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Dispensationalism is a broad family of theories, and different proponents identify different dispensations, including a different number of dispensations. Here is a typical diagram:

A diagram of "Dispensations of the Bible" from matthewmcgee.org

Through all the different versions of dispensationalism, I have however never seen any that identify a dispensation for David or the Israelite monarchy. This seems to me to be a huge gap in the model!

David is the beginning of the unending monarchy, the beginning of the branch that leads to Jesus. The monarchy represents a major shift from a judge/prophet-led and distributed nation to a centralised king-led nation, and from the priests being the people's sole representatives before God to the king also being their represenative. David's covenant is one of the few Biblical covenants, the others (Noah, Abraham, Moses and Phinehas, the New) are associated with the beginning of dispensations. David is a big deal!

So why don't dispensationists identify a dispensation starting with David? From a Biblical/theological perspective isn't David far more significant than the two chapters of narrative between the Fall and the Flood (Gen 4 & 6) or between the Flood and Abraham (Gen 9 & 11)?

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Dispensations are broken up by periods when the Gospel was removed from the Earth and then restored through a Prophet. Dispensations have nothing to do with kings and everything to do with Church organization.

From the beginning there were dispensations under Adam, Enoch, Noah, Abraham, Moses, and Jesus. The commonality is that these were all anointed (authorized) heads of the Church, Prophets if you will. They are also characterized by a falling away between each of them.

David was a big deal, but he wasn't a Levite or the head of the Church for his day. Furthermore, there wasn't a falling away between Moses and David.

  • "Furthermore, there wasn't a falling away between Moses and David." I'd say that the Book of Judges shows there was. It shows Israel descending into greater and greater sin, while the refrain of "In those days there was no king in the land" sets you up for the monarchy to be established. Saul was the failed first king, but David is the first of the eternal dynasty of Israel. – curiousdannii Nov 3 '18 at 10:15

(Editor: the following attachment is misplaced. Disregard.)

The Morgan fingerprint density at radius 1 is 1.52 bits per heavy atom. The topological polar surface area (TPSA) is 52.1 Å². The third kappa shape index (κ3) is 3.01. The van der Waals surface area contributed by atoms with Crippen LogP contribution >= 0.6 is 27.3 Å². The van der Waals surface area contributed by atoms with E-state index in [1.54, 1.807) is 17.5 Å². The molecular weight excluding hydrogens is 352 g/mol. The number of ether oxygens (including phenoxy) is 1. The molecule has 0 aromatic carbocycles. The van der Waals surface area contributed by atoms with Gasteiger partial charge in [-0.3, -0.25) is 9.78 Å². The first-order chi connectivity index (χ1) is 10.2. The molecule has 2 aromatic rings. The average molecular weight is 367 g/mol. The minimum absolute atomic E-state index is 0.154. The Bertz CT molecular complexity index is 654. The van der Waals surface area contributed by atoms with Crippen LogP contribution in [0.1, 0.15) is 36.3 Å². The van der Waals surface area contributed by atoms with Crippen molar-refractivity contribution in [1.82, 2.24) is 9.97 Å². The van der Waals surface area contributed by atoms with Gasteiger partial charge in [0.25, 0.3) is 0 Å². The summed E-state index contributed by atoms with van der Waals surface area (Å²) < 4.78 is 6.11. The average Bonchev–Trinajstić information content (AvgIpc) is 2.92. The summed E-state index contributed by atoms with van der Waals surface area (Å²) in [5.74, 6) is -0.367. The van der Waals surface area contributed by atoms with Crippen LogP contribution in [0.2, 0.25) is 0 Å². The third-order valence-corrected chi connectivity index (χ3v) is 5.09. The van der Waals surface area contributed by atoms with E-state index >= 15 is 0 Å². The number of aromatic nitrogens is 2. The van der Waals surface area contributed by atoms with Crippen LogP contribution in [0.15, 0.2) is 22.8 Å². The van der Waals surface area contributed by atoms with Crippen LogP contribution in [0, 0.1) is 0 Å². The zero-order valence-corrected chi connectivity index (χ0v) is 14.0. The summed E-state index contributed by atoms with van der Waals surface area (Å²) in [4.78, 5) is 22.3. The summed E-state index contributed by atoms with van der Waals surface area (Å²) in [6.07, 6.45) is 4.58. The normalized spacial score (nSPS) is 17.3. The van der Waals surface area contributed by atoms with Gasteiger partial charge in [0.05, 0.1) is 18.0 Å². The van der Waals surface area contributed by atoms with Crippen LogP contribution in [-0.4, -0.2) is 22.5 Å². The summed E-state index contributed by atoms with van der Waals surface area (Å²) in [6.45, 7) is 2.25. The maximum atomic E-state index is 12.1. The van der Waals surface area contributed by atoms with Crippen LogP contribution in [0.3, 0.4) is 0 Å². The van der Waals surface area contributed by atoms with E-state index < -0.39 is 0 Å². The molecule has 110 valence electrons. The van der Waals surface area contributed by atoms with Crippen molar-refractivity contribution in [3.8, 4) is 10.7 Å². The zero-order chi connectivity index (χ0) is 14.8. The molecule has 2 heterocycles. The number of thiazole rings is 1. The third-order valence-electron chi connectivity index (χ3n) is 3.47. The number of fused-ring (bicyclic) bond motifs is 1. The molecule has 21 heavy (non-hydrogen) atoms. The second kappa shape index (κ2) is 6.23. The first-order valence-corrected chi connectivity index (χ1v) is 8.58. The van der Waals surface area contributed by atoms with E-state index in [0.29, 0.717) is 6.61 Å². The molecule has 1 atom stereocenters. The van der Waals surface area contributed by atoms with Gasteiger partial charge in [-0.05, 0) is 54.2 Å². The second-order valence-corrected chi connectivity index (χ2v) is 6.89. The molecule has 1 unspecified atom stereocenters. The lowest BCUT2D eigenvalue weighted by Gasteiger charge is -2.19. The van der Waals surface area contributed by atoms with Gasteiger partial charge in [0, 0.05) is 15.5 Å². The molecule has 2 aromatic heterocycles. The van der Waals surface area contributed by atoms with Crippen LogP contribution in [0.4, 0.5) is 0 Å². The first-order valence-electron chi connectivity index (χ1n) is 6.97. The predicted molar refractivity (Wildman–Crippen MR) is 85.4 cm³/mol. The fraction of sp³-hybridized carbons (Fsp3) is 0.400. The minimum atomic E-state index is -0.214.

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Dispensation can be understood as "a distinctive arrangement or period in history that forms the framework through which God relates to mankind". Under both the Judges and the monarchy period (including David's dynasty), the judges & kings are "state" authorities charged with secular implementation of the framework necessary for the priestly system and the constitutional (the Torah) system to operate. David would then fall under the yellow "Human Government" box in your diagram.

I would compare Israel / Judah king's role at that time to how a Christian Roman emperor (like Constantine or Justinian) or the King of England see their role in giving the Church with proper secular support and secular powers to exert her spiritual authority, just like God expected the Israel / Judah kings to build and support the temple, to support the right judicial authorities, and to cry out only to Yahweh for help during times of invasions / famine, etc. But we read in the books of Samuel, Kings, and Chronicles how with the exception of David the kings compromised their duties from little (like Josiah, Hezekiah) to huge (like Ahab). They are supposed to destroy foreign god's temple and to implement justice (Torah) but INSTEAD they import foreign gods or by not going far enough to destroy foreign god worship erected by their predecessors. So God responded in the same degrees: respectful burial for Josiah / Hezekiah, relatively minor troubles for them during their lifetime, but total humiliation and the end of his dynasty for Ahab, culminating in the 2 exiles under Assyria and Babylon.